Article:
And while we’re at it, does anyone have to be skinny to be beautiful?
Good piece Angie-K and…
Well as a guy I can confirm that most guys like curves and softness not the tin ribs, shapeless “boyish” forms so adored by the fashion industry.
I can relate to this image as “no shape” it’s almost pre-pubescent and not attractive to me at least. She is very pretty.
Victoria’s Secret models on their lingerie advert similarly made me want to throw the TV out the window… All pretty but “under developed” and almost yuk to look at because they were trying to look sexy and alluring but actually looked like underage teens… This generating a yukky mixed message that jarred in the post Jimmy Saville consciousness!
Question: why is Carol Vordermann a sex icon – answer : she has a feminine figure that yells “interesting” for everyone! So it’s about proportions and certainly a 6’+ woman will not look anything but emaciated below what?… Size 12 I’m guessing? (Sorry sizes don’t mean much to us fellas). If she’s taller still, say 6’4″ I’d guess 14/16 would still be pretty slim?
I’m perfectly happy with whatever size so long as it’s healthy n happy, fit n balanced.
If I sound passionate about this issue it’s because my ex wife was anorexic (which wasn’t to do with wanting to be skinny/thin but control issues around stress and work). I also had a girlfriend years ago who was “big” and a bulemia sufferer, hers definitely was about body image! So having seen the harm It does and that girls do starve themselves to be tiny I did want to chip in!!! That Long Tall Sally seem to be demanding this emphasis on thinness requires a radical rethink… Tall girls have enough to deal with being tall without being told they have to conform to stick like qualities too!!
LTS I’ll be interested in your response!!
Imo no model should be able to model if having less than 15% body fat – that’s the low end of professional athletic range… Fitness range is 21-24% (I.e. Healthy!!!)
I wonder what dimensions and size this model is and if she and her colleagues come under pressure to be ever thinner?
It’s good that plus size models are arriving mainstream and all are just as pretty or even more gorgeous than their slim counterparts!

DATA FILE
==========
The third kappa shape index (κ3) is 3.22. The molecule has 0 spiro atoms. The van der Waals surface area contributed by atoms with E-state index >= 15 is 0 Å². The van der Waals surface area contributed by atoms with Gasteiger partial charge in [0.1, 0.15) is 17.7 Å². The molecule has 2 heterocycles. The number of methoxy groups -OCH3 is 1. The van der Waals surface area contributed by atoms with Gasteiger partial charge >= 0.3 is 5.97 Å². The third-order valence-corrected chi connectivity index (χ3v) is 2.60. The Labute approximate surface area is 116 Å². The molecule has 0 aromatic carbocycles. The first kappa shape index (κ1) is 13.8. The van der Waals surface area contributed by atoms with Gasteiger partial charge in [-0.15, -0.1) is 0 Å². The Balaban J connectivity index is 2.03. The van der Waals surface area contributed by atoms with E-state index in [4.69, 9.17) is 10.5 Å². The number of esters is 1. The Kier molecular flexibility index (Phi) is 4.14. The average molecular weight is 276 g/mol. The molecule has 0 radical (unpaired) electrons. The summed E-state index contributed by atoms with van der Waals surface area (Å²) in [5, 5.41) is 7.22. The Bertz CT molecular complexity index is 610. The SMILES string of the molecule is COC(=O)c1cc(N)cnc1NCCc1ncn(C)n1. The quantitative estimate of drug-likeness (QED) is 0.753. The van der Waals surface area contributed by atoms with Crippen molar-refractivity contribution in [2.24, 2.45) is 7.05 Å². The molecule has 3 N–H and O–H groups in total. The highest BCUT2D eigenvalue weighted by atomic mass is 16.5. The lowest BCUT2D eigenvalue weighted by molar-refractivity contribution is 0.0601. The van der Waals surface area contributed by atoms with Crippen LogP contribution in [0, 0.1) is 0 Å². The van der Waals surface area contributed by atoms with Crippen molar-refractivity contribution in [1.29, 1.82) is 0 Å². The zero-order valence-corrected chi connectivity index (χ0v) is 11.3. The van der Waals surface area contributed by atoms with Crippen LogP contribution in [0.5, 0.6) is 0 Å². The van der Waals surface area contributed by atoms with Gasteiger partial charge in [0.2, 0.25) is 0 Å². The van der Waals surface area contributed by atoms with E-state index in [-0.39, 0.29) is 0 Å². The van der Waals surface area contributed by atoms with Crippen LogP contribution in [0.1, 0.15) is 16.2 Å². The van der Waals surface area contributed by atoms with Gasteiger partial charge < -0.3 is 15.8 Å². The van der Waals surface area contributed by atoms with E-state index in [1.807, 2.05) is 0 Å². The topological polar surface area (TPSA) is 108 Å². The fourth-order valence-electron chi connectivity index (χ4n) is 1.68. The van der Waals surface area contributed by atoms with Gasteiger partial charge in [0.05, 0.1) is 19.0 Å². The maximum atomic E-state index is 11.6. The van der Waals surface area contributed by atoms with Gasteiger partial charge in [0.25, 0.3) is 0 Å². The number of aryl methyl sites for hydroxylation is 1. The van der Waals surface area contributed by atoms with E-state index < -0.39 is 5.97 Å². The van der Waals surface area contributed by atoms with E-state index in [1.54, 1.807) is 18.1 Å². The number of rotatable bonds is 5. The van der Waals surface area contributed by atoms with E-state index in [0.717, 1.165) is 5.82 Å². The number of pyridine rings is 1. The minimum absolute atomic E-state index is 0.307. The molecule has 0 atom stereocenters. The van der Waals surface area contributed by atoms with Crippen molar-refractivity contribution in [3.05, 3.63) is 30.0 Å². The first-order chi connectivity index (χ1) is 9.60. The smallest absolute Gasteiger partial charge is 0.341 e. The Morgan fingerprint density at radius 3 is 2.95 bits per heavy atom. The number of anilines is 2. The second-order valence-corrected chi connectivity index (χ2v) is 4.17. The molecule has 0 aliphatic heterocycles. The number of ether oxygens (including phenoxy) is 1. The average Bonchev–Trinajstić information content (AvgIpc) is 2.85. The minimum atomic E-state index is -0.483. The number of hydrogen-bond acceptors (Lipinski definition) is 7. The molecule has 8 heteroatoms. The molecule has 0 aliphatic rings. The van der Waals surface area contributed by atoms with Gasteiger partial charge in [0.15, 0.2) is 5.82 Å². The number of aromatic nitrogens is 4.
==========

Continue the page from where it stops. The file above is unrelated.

Thank you very much for such a thorough comment, Noel! I do hope that Long Tall Sally will read it, and I am sure that they will appreciate your thoughts!
When I looked at the pictures of the new collection, those were my exact thoughts! It’s so cool how far plus size fashion has come. It’s beyond weird to me that I can easily fit into about a medium when I buy clothes from LTS, while in regular stores an XL is way too small on me. I’d love to see more body diversity. I used to think being tall, I at least had to be skinny, because the only tall women that would ever be considered beautiful are models. Thankfully, I outgrew that, now I’m just annoyed when I have to try and picture what a piece of clothing might look like on me and the model is no help at all
Thank you so much for your helpful comment, Babs!!
Wow! Totally enjoyed reading this blog Angie. Very insightful piece and as a designer I will bear that mind for my next collection. I will certainly feature tall plus size models. Well done!
Thanks very much, Ekene! This post provoked lots of discussions on Facebook, with many interesting comment, so I will be compiling them soon. Body confidence is the key. 🙂
You are beautiful in that picture. I am 6′ tall and a 16/18. I’m happy at a size 14 just because I feel fit. I wish more clothing lines used real life women with curves.
Awww, thank you Brenda, so nice of you! I would be much happier in a size 16, but feel fit and healthy and nothing hangs off me, so have settled for 18…